It is “becoming increasingly clear” that if South Africa does not adapt to climate change the country’s ability to deliver on its developmental priorities such as housing and water, energy and public health services will be undermined, according to Water and Environmental Affairs Minister Edna Molewa.
Scientists say South Africa is “especially vulnerable” to climate change’s effects simply because of its position in global climate “belts”.
“In South Africa, our efforts at promoting sustainable development focus on ensuring access to housing, water, sanitation, food security, energy, transport, education and public health services, as well as creating employment opportunities and nurturing our ecosystem services.
“However, it is becoming increasingly clear that if we don’t take early action to adapt, our ability to deliver on these fundamental developmental priorities, at all levels, may be undermined by short-, medium- and long-term climate impacts,” Ms Molewa told a Southern African meeting of politicians and scientists in Centurion.
Monday was the first time South Africa had hosted a regional meeting aimed at reflecting on, and sharing, knowledge and experience of climate-related extreme events and their implications for society and development, she said.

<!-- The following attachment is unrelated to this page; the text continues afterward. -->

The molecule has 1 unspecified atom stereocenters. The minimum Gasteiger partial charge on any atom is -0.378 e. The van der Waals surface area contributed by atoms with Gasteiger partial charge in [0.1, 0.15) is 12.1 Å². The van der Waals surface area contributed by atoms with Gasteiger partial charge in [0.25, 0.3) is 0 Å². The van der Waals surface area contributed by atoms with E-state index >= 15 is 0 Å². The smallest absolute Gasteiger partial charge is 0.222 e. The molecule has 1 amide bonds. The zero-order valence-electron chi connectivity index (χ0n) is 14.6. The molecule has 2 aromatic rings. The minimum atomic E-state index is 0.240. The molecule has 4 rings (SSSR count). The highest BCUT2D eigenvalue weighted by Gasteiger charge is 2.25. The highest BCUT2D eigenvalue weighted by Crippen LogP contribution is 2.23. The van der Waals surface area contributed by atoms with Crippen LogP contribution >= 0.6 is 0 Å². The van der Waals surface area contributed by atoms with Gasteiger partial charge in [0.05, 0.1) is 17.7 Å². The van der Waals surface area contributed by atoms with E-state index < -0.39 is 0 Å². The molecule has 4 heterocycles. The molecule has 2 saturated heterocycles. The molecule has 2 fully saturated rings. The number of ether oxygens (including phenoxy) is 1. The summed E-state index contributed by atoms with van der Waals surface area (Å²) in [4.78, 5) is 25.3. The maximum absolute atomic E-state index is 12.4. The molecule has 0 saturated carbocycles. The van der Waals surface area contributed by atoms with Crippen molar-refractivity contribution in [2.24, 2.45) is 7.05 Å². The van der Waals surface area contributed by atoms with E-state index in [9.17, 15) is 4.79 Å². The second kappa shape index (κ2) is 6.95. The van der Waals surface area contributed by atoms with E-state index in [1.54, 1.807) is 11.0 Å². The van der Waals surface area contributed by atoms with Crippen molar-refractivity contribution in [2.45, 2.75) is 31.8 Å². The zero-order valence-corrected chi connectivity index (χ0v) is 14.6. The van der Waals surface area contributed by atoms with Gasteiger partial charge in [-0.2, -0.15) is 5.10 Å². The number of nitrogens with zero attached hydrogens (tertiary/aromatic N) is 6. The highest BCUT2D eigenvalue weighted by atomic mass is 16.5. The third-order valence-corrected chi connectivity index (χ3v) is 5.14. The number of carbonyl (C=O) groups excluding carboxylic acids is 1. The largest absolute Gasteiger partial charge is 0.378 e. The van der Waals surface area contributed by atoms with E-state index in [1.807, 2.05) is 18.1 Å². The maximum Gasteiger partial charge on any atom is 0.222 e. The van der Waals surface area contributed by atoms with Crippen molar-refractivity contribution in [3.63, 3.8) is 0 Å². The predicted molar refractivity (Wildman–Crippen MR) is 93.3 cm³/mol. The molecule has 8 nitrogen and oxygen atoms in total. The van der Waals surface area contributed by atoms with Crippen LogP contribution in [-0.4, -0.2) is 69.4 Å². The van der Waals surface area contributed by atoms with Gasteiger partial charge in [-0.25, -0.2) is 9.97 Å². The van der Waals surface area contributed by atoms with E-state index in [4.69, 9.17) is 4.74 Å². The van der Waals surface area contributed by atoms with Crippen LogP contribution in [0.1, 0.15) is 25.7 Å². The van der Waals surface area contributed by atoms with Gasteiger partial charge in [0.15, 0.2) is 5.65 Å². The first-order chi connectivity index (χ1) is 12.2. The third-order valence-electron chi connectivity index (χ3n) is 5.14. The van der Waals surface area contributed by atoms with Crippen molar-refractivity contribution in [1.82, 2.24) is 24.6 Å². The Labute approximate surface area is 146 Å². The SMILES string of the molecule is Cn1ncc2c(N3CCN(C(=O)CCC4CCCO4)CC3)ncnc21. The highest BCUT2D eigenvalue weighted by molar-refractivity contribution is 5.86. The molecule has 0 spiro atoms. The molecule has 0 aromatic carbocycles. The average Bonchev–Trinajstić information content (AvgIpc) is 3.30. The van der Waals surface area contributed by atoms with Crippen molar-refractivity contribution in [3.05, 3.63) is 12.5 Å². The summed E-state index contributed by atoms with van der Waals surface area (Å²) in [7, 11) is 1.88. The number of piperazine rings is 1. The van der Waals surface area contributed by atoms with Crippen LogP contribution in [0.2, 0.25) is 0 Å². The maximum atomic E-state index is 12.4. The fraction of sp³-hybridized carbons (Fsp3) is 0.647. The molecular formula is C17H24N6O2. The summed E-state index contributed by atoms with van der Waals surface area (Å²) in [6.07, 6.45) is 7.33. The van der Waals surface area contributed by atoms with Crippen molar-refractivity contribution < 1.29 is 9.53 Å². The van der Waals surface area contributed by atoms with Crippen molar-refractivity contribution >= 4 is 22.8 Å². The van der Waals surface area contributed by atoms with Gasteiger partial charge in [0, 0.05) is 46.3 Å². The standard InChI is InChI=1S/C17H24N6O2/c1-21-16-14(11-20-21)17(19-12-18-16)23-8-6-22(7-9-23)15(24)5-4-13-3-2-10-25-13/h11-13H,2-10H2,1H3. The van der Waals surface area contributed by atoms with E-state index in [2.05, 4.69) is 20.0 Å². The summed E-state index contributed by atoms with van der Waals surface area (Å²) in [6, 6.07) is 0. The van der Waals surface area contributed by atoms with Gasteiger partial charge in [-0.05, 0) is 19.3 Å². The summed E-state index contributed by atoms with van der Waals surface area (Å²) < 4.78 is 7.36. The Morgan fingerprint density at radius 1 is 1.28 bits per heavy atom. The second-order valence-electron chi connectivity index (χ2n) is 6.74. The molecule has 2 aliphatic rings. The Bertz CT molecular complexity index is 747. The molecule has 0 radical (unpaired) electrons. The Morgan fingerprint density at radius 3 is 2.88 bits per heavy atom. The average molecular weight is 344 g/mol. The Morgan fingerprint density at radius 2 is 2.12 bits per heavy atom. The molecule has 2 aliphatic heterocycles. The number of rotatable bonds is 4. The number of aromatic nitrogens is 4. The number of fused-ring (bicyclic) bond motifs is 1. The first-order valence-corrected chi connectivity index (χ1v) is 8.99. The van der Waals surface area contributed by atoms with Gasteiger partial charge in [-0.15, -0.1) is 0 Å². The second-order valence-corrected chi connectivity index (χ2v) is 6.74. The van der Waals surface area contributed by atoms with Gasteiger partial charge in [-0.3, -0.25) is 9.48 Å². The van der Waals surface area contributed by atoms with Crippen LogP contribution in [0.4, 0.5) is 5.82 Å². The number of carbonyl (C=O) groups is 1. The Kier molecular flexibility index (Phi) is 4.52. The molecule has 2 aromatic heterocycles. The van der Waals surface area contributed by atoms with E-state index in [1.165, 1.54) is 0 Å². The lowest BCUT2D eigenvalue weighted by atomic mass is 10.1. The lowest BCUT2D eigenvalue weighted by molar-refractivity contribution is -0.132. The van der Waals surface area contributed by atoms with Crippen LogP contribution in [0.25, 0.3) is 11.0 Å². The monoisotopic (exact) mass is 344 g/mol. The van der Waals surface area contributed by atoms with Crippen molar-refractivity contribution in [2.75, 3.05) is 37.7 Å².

Ms Molewa said it was “clear that the only choice for humanity” was to take practical action, reducing greenhouse gas emissions, preparing for extreme events and otherwise adapting to climate change’s impacts.
South Africa’s National Climate Change Response Policy was aimed at effectively managing “the inevitable climate-change impacts through interventions that build and sustain South Africa’s social, economic and environmental resilience and emergency response capacity”; and at making “a fair contribution” to the global effort to stabilise greenhouse gas concentrations “within a time frame that enables economic, social and environmental development to proceed in a sustainable manner”, she said.
Climate scientist Guy Midgley said South Africa’s geographical position and scientific community meant it was well placed to contribute to global efforts to adapt to and mitigate climate change’s efforts.
South Africa pledged, at the 2009 United Nations climate change talks, to reduce its greenhouse gas emissions trajectory by 42% from “business as usual”, by 2025. South Africa is one of the world’s top 15 greenhouse gas emitters — and Africa’s largest — although the US and China account for 45%, as measured by the Netherlands Environmental Assessment Agency.
The Intergovernmental Panel on Climate Change’s (IPCC)’s recently released Special Report on Managing the Risks of Extreme Events and Disasters to Advance Climate Change Adaptation noted “high confidence” that economic losses from weather- and climate-related disasters, while variable, had “increased overall”, that these losses were greater in developing than developed countries and that “more than 95% of deaths from natural disasters” took place in developing countries. The report was discussed at Monday’s meeting.
The IPCC is a scientific intergovernmental body first established in 1988 by two United Nations organisations, the World Meteorological Organisation and the United Nations Environment Programme, and later endorsed by the UN General Assembly.
By Sue Blaine. Source: Business Day
Water and Environmental Affairs Minister Edna Molewa. Image: Financial Mail